With Nadal pummeling away at Ferrer’s weaker backhand wing--- sending his forehand over and over again crosscourt with heavy topspin--- the No. 11 seed was neutralized from the back of the court. Nadal refused to allow Ferrer time to exploit his superior inside-out forehand. Nadal went up a break at 2-1 in the second set, lost his serve, but then broke for 3-2, curling a sparkling forehand up the line for a winner that left Ferrer stranded. At 3-2, 30-0, Nadal ended a fierce 23 stroke rally with a clean winner crosscourt off the backhand, then held at love for 4-2, and broke again for 5-2. He did not serve out the match, but broke again to complete a 6-2, 6-3 triumph. That was a job well done.
While Nadal was terrific all tournament long, two of the other leading players were not. Top seeded Novak Djokovic was first rate on his way to the semifinals, winning every match in straight sets, dismissing Stanislas Wawrinka and David Nalbandian in impressive performances. I thought Djokovic was excellent against Nalbandian, mixing up the pace of his shots adroitly from beginning to end, avoiding loose patches, waiting for the right moments to crack his inside-out forehand. I had not seen Djokovic look that stable from the baseline in a long while, but then he went out and performed abysmally against Verdasco in a 6-2, 6-2 semifinal loss.
To be sure, Verdasco was excellent. He had it all going for him. His returns were deep and reliable, his defense was admirable, his forehand humming. There can be no doubt that Djokovic needed to be at his very best with Verdasco so close to the upper level of his game. But Djokovic was far from his zenith. The Serbian had a chance for a quick break at the start, leading 1-0, 15-40. But Verdasco stymied him there. On the 30-40 point, Verdasco made a superb service return that allowed him to eventually take that exchange. Soon it was 1-1. Instead of an immediate cushion and a chance to build momentum, Djokovic was simply on serve.
From 2-2 in that set, Verdasco did not lose another game. Djokovic double faulted his serve away in the fifth game. By the middle of the seventh game, Djokovic had committed 17 unforced errors, ten more than the Spaniard. The Serbian won only one point in the last two games of that opening set. At 1-1 in the second set, down break point for the third time, Djokovic fought with tenacity through a grueling 27 stroke rally, but despite some extraordinary defending, his effort was to no avail. Verdasco got the break for 2-1. The Spaniard gave it right back to make the score 2-2, but thereafter Djokovic seemed to wander away. Verdasco garnered 16 of the last 20 points and four games in a row to make his first Masters 1000 final. He acquitted himself honorably, but the mysterious Djokovic was maddeningly disinterested.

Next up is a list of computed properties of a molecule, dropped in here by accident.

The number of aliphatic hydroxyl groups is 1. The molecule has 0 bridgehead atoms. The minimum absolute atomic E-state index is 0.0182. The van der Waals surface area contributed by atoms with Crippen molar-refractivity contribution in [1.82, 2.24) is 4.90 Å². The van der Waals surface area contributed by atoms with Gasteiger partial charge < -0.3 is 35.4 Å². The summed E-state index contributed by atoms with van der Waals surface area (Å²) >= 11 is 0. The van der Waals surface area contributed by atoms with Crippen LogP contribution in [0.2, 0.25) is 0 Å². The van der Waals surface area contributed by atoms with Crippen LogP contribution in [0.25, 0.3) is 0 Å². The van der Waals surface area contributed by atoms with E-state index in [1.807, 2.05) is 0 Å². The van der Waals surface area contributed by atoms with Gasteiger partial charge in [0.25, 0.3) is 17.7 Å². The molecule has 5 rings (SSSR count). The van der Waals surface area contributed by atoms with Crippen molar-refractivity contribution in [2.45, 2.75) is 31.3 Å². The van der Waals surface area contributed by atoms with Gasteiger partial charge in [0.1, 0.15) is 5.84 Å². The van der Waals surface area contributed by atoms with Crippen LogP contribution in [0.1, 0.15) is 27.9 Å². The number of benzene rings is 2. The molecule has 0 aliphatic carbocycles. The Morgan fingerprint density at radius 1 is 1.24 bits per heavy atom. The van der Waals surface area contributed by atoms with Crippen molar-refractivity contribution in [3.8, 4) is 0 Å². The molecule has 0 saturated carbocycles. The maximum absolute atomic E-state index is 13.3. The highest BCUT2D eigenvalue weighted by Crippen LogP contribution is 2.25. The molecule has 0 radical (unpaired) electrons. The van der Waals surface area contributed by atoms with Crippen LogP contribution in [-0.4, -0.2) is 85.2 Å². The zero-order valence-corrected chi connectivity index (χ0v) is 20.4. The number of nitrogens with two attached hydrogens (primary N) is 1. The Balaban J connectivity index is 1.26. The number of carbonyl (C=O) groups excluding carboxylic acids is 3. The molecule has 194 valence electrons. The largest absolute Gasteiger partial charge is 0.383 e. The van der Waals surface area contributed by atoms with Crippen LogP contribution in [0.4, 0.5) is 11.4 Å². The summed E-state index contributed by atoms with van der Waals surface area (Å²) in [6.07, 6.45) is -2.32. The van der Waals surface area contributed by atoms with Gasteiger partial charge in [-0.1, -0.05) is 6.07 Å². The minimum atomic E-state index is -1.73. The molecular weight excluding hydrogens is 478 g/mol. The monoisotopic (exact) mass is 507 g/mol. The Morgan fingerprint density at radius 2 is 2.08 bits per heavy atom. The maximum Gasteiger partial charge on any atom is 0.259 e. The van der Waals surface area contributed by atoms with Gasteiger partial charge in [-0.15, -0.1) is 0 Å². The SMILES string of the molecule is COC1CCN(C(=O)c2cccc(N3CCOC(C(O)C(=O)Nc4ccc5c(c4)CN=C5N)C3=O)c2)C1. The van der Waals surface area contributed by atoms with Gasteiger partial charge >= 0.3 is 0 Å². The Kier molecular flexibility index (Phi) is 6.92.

In the end, this Monte Carlo event was simply another celebration of Nadal’s greatness. He is the first man in the “Open Era” to win any tournament six years in a row. What makes his feat all the more remarkable is that Monte Carlo is the opening event on the clay court circuit. All of the leading players are getting acclimated on the dirt, finding their timing and rhythm after the early season hard court tournaments, looking to get settled. For Nadal to win a tournament of this caliber year after year under those circumstances is a real credit to him. The fields are always formidable in Monte Carlo, although this year some important names were missing. Roger Federer elected to start his clay court season later than usual this year. Juan Martin Del Potro and Nikolay Davydenko have ongoing wrist problems. Andy Roddick was not there.
None of that matters to Nadal. He needed to win an important tournament. The Spaniard realized he was getting closer and closer to the top of his game ever since his return to the game last summer after his long absence with tendinitis in his knees. When you examine his record since he came back last August, you discover that in the eleven events he had played (he had lost in two events last spring before the injury) Nadal had been in two finals, six semifinals, and two quarterfinals. Only once--- at the season-ending Barclays ATP World Tour Finals in London--- did Nadal fail to make a good showing. He lost all three of his round robin matches in London.
The other crucial thing about Monte Carlo is that Nadal spent so little time on court in his five matches. He needed to conserve energy since he has at least two more clay court tournaments on his schedule before he returns to Roland Garros. He is attempting to win Barcelona this week for the sixth year in a row. He plans to play in Rome the following week, and then take a week off before Madrid. Nadal played that same schedule last year and it destroyed him for the French Open. There are some rumors out there now that Nadal might withdraw from Madrid. He may base that decision at least in part on how well he does in Barcelona and Rome. But if he wins both tournaments--- or wins one and makes the final of the other--- he should indeed stay away from Madrid. That is too much tennis, too much wear and tear, and more aggravation than he needs. Nadal wants to keep his knees healthy and hid mind fresh to make certain he is fully prepared for Roland Garros. But he did himself a huge favor by winning so swiftly and emphatically every time he stepped on the court in Monte Carlo.
He must feel awfully upbeat at the moment. He played top of the line tennis in Monte Carlo, striking the ball cleanly, serving reasonably well, covering the court better than he has for a considerable period of time. He got just the start he wanted on the clay. He resumed his winning ways, cut down three significant Spanish rivals (in Ferrero, Ferrer and Verdasco), and won a tournament he wanted very badly. Rafael Nadal is ascendant once more, and that is not the best of news for everyone else.
Steve Flink Archive | Email Steve